After one game at Midland College where the coach’s daughter didn’t get into the contest, I felt something was brewing. After a very icy day in the office, Bob came into my space. He wasn’t in a good mood. “Sit and listen and not one word,” Bob demanded. “My daughter is unhappy, my wife’s unhappy. That means I’m unhappy. Fix it!” When I tried to respond, Bob reminded me I wasn’t to talk.
No one was happy until the next day when Bob’s daughter quit. Now, I was happy, the daughter was happy, the mother was happy, which meant my boss was happy. We should have thrown a party. Instead, I ducked my head and avoided the family for a couple of weeks. That’s what going the extra mile meant.
The senior women’s administrator and assistant athletic director at Northwest 13 years ago, my first year, was Sherri Reeves. I’m pretty sure I wasn’t Sherri’s first choice for the women’s basketball position. Back then, all the women’s coaches’ offices were in Martindale. Sherri’s office was close by and there were a few tense moments.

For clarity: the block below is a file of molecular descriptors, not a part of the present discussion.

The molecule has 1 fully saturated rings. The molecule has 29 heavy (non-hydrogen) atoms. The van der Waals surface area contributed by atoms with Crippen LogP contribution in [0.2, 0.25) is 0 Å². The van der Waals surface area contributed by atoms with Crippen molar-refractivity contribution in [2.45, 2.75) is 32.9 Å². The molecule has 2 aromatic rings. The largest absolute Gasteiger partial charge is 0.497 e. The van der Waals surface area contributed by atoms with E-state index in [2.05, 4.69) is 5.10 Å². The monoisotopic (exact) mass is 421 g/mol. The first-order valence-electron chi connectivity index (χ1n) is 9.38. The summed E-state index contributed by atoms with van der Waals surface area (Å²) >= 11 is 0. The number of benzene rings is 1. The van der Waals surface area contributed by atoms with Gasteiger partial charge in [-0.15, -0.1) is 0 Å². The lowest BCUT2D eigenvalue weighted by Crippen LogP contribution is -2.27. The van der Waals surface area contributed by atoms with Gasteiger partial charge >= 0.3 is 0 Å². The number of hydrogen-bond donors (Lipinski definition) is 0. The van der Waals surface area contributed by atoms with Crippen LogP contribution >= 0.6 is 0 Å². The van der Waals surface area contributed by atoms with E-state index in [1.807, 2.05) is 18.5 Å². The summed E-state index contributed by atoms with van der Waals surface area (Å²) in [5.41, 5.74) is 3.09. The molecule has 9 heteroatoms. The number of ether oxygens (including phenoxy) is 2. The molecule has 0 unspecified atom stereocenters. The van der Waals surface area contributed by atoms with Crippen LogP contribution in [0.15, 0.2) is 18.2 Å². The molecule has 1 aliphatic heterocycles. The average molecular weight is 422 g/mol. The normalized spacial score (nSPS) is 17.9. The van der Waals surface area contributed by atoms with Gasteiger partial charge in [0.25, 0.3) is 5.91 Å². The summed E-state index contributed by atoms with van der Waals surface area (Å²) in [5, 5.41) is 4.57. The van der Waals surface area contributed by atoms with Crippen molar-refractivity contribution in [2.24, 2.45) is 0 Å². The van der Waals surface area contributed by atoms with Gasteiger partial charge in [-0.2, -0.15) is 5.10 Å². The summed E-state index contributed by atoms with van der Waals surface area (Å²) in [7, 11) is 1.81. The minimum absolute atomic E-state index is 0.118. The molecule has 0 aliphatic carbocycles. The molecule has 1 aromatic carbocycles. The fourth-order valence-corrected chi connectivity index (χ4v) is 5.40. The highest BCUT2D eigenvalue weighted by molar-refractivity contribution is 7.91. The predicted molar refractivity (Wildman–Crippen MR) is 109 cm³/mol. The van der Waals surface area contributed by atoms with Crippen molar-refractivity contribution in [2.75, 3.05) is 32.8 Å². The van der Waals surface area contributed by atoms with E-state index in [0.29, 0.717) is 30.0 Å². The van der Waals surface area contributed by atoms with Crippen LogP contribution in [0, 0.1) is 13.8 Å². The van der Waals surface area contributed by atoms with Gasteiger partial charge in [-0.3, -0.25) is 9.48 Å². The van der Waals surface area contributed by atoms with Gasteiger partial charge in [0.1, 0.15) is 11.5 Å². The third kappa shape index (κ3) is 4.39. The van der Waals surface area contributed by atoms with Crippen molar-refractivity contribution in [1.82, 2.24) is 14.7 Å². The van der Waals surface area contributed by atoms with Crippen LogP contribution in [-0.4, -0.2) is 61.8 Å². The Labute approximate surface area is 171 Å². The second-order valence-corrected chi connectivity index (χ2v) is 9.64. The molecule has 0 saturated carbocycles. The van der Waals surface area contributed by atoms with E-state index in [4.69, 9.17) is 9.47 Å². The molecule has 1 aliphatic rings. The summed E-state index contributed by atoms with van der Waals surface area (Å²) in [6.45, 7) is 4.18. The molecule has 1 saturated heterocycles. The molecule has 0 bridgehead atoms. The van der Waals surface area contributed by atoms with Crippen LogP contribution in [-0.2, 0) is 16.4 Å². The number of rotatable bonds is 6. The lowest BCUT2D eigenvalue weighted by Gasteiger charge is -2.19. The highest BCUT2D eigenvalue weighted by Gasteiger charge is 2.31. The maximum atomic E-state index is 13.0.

That fall, I went to the Northwest Hall of Fame banquet. A team of early women basketball players were inducted. During their most successful year, Sherri was in graduate school. However, she had coached them up until that year and unselfishly turned the reins over to another coach. Every player on that team expressed gratitude for all Sherri had done for them. As I learned more about Northwest, I soon realized that most of the great things I had at my fingertips was a result of Sherri Reeves being such an advocate of women’s athletics.
Sherri and I are now great friends. She contributes a lot to our present program, even in retirement. I have come to appreciate all Sherri did for the women athletes, past and present, at Northwest. I even named a college tournament after Sherri (Winstead-Reeves Classic). Sherri had gone the extra mile, even in the eyes of Montgomery, the Humboldt superintendent.